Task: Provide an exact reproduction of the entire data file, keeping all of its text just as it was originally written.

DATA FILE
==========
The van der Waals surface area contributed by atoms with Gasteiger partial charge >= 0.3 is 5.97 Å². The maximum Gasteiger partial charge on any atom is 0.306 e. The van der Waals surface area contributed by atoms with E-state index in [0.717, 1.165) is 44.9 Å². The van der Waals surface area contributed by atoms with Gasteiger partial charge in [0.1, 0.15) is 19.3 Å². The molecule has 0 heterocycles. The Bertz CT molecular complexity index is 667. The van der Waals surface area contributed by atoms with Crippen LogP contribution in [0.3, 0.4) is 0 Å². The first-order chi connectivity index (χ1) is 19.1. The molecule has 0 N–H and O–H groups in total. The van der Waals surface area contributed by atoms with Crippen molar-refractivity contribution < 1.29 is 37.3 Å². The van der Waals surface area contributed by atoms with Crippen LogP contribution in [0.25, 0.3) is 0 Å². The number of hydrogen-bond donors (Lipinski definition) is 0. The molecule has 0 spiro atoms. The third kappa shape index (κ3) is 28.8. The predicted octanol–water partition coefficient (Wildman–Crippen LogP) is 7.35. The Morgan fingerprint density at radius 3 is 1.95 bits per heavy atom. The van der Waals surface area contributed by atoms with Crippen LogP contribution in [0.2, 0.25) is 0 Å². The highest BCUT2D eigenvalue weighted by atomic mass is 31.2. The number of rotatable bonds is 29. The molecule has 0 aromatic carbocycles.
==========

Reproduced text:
The van der Waals surface area contributed by atoms with Gasteiger partial charge >= 0.3 is 5.97 Å². The maximum Gasteiger partial charge on any atom is 0.306 e. The van der Waals surface area contributed by atoms with E-state index in [0.717, 1.165) is 44.9 Å². The van der Waals surface area contributed by atoms with Gasteiger partial charge in [0.1, 0.15) is 19.3 Å². The molecule has 0 heterocycles. The Bertz CT molecular complexity index is 667. The van der Waals surface area contributed by atoms with Crippen LogP contribution in [0.3, 0.4) is 0 Å². The first-order chi connectivity index (χ1) is 19.1. The molecule has 0 N–H and O–H groups in total. The van der Waals surface area contributed by atoms with Crippen molar-refractivity contribution < 1.29 is 37.3 Å². The van der Waals surface area contributed by atoms with Crippen LogP contribution in [0.25, 0.3) is 0 Å². The number of hydrogen-bond donors (Lipinski definition) is 0. The molecule has 0 spiro atoms. The third kappa shape index (κ3) is 28.8. The predicted octanol–water partition coefficient (Wildman–Crippen LogP) is 7.35. The Morgan fingerprint density at radius 3 is 1.95 bits per heavy atom. The van der Waals surface area contributed by atoms with Crippen LogP contribution in [0.2, 0.25) is 0 Å². The highest BCUT2D eigenvalue weighted by atomic mass is 31.2. The number of rotatable bonds is 29. The molecule has 0 aromatic carbocycles.